OSPF Route Summarization
To follow the road sign analogy a little more, imagine that the highway sign listed all possible streets in New York City, vice the summary “New York City”. You’d have to stop for a while, just in order to read it. Luckily, Cisco routers can access the routing table faster than that (i.e. it probably isn’t a linear search for a routing prefix match). You can also imagine the highway department posting corrections, like putting “Closed for Repairs” next to the 100th Street listing.
To see the significance of that last remark, bear in mind that a subnet route is listed in the routing table when the associated interface is up. If the interface is down, then the route is not advertised to neighbors. (Or, in OSPF, the link is down, so no subnet route is computed). If your routing tracks your network, subnet by subnet, you are indirectly tracking the up/down state of every LAN and WAN link. Hence the analogy about updating the road sign to reflect construction.
Route summarization therefore has two benefits. There is the more obvious benefit, of shrinking routing tables. With distance vector protocols, this includes the benefit of reducing routing update traffic. The less obvious benefit is that summarization means you’re tracking whether or not you’re connected to some subnets of a summary, not the up/down state of every link. Thus when the link goes up or down, you don’t have a flurry of traffic announcing the state change. (OSPF and EIGRP both react quickly to changes, the drawback being that one might consider them to be a bit hyperactive.) And when you have a flapping interface (up/down over and over again), this can make a real difference. With OSPF, recalculating the Dijkstra algorithm can take significant CPU and time (a couple of seconds, anyway) — doing this over and over again in response to a flap is a bit ugly.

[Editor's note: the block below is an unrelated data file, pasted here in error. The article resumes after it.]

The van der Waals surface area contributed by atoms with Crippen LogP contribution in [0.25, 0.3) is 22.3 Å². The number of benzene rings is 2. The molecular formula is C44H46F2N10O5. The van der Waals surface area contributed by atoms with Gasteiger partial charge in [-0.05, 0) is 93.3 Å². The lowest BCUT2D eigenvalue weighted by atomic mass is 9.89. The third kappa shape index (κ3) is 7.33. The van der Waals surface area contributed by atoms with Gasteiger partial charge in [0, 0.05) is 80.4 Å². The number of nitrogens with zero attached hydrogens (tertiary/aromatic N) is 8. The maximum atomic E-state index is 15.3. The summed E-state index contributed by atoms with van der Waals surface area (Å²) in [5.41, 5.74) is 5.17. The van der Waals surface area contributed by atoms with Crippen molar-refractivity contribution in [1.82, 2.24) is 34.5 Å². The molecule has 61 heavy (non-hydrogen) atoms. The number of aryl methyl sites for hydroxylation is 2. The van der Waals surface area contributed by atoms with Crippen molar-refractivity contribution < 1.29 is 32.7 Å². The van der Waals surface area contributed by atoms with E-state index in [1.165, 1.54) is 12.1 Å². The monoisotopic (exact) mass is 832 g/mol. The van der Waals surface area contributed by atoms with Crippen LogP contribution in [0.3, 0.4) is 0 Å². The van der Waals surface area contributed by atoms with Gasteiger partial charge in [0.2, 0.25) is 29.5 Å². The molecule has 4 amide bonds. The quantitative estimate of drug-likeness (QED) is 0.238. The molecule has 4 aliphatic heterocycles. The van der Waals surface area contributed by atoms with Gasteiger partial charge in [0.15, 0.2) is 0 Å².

One design situation where route summarization is important stands out. Dial interfaces are intended to flap! As calls come in and later terminate, the dial interfaces go up and down constantly. Summarization isolates the rest of your network from this. Instead of tracking all the remote users or subnets that are connected, imagine one route that says, in effect, “this way to the dial portion of the network”!
So route summarization can reduce traffic and computation in an OSPF network. It can render your network more stable. The final benefit is in troubleshooting. A careful design, be it for OSPF or EIGRP, assigns summarizable blocks of addresses to different regions in the network. You can then look at one route saying “this way to Australia”, instead of dealing with odds and ends of subnets, looking them up, and then recognizing, “ah, yes, most of Australia seems to be present in the routing table”. You probably don’t care which links in Australia are up or down, but you do want to be able to route packets to Australia. (The price you pay for summarization is that you may route a packet to a router in Australia before discovering the destination subnet is down. Summarization always has the potential for sub-optimal routes or for extra unnecessary traffic. The trade-off is simplified routing tables versus absolutely optimal behavior.)
Configuring Route Summarization in OSPF
Before you can configure route summarization in OSPF, you really need a design that allows you to summarize. Let’s say you have a need for 10 areas (counting the area 0 backbone). Round up to a power of 2: 16. Let’s divide our address space, say 184.108.40.206 /16 into 16 equal sized pieces. There are 256 possible values for the third octet (0 through 255), so that means out pieces will be multiples of 16. The first area (area 0) will be 220.127.116.11 through 18.104.22.168, the second 22.214.171.124 through 126.96.36.199, etc.